3. Place a loaded DUT board on the index plate and secure it thereto, with the board sockets facing downward and appropriately oriented toward the front of the Unloader, with the ends and sides of the board being indexed precisely to the index plate to obtain accurate alignment with the extraction fingers during the IC assembly removal step (not shown). The board clamp assembly is then lowered manually, locking the board into position (not shown).
4. Press appropriate button on the control panel to unload the DUT board. First the index plate moves automatically to the rear of the unloader until it comes to rest against the rear stop mount. The reservoir and the finger mount assembly then rise into extraction position. The index plate then moves in a controlled manner across the finger mount assembly while the extraction fingers sequentially remove the IC assemblies from the DUT board sockets. The index plate continues to move forward until it reaches the forward stop sensor. The LCD display will indicate that the DUT board has stopped and that the IC removal is complete for that board.
5. Remove and replace the DUT board. Unlock the board clamp, remove the empty DUT board and secure a new board to the index plate. The appropriate button on the control panel is then pressed and the reservoir and finger mount assembly lower, enabling the index plate to automatically roll back to the starting position so that the extraction process can be repeated on the new DUT board.
When the IC assemblies in any one of the slotted accumulate to the upper part stop position the unloader will stop. The upper part stop assembly will clamp down and block any assembly located above the stop position (not shown). At this point the operator will insert IC assembly carrier tubes into tube clamps (not shown) located at the bottom of the reservoir and the assemblies will slide from the reservoir into the carrier tubes. The tubes will remain in position until they are filled and then will be removed, to be replaced by empty tubes, when required.
The unloader is then restarted by pressing the appropriate button on the control panel, which causes the upper part stop to rise, allowing the excess assemblies to slide to the bottom of the reservoir. The index plate then resumes normal operation.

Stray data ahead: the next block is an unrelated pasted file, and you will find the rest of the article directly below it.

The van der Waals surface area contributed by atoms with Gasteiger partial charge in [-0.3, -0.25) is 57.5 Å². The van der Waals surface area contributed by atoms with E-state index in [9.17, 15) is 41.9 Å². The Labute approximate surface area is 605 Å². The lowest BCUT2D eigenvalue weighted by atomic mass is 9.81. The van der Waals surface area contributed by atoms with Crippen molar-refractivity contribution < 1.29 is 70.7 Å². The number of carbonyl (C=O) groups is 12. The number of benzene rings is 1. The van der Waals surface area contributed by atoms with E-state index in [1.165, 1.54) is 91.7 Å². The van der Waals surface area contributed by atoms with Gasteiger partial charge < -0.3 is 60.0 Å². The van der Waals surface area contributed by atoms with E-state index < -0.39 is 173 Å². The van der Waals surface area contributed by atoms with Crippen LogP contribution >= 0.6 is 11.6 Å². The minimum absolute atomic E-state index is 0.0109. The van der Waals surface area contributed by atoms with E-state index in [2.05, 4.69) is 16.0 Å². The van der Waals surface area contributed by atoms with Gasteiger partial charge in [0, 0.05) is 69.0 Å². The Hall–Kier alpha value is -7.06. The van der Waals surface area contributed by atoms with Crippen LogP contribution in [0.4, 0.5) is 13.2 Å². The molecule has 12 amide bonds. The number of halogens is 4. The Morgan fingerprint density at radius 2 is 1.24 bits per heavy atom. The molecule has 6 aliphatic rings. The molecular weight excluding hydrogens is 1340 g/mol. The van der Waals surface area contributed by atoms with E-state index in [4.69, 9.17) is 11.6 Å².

During the operation of the Burn-in Board LIF Unloader System some type of mechanical jamming of the IC assembly separation process or the reservoir storing process may occur. A novel feature of this system is the ability to automatically detect, define and classify the nature of the jam and to stop the operation of the system until the problem can be corrected by the operator, thereby preventing damage either to the system or to the IC assemblies and board sockets being processed. After the problem is corrected the normal operation of the system is resumed.
There are three types of jams which are commonly encountered: 1. finger jam of the extraction finger against a jammed IC assembly or misaligned DUT board socket; 2. table jam of the assembly after it has been separated from the board socket and blocks the entrance of the reservoir into which it is supposed to drop; 3. reservoir jam, which is indicated when the reservoir is not fully in the up or down position. Each of these jams must be corrected by the operator before normal operation of the system may be resumed. Specific steps may be taken by the operator to resolve the problems described above. The problems which arise usually are detected by visual inspection by the operator after appropriate signals are emitted by the system. The appropriate remedial steps are summarized in FIG. 9 which shows the operational logic of the system. Other procedures are discussed in the text immediately preceding this and in the Summary of the Invention.
The preferred embodiment of the LIF unloader system also has a standard diagnostic mode to aid in troubleshooting, a LCD display of sensor status and solenoid functionality and a statistics mode to estimate the number of assemblies unloaded by recording the number of boards unloaded and the number of full reservoirs emptied. The statistics mode can also be used to monitor the number of finger, table and reservoir jams that occur to indicate possible adjustments to the unloader system. These are obvious features which serve to make the system more convenient and useful but are not considered to be novel or essential to this invention (not shown).
The LIF Unloader system operational logic is summarized in FIG. 9.
The present invention has been described in a preferred embodiment which is designed to augment and implement related art. Modifications and variations may become apparent to those skilled in the art, particularly as disclosed in U.S. Pat. No. 5,214,849. However the scope of the invention is not limited by the above described detail but only by the appended claims.
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|U.S. Classification||29/829, 29/762, 29/426.3, 29/426.5, 29/741, 209/573|
|International Classification||H05K13/02, H05K13/08|
|Cooperative Classification||Y10T29/49822, Y10T29/49819, H05K13/02, H05K13/08, Y10T29/49124, Y10T29/53183, Y10T29/53274|
|European Classification||H05K13/02, H05K13/08|
|Jan 6, 1993||AS||Assignment|
Owner name: MICRON SEMICONDUCTOR, INC., IDAHO
Free format text: ASSIGNMENT OF ASSIGNORS INTEREST.;ASSIGNORS:JONES,, ARTHUR T., JR.;LAYER, WILLIAM C.;REEL/FRAME:006392/0243
Effective date: 19930105
|May 27, 1997||FPAY||Fee payment|
Year of fee payment: 4
|May 17, 2001||FPAY||Fee payment|
Year of fee payment: 8
|May 12, 2005||FPAY||Fee payment|
Year of fee payment: 12
|Dec 11, 2012||AS||Assignment|
Owner name: MICRON TECHNOLOGY, INC., IDAHO
Free format text: MERGER;ASSIGNOR:MICRON SEMICONDUTOR, INC.;REEL/FRAME:029445/0573
Effective date: 19941027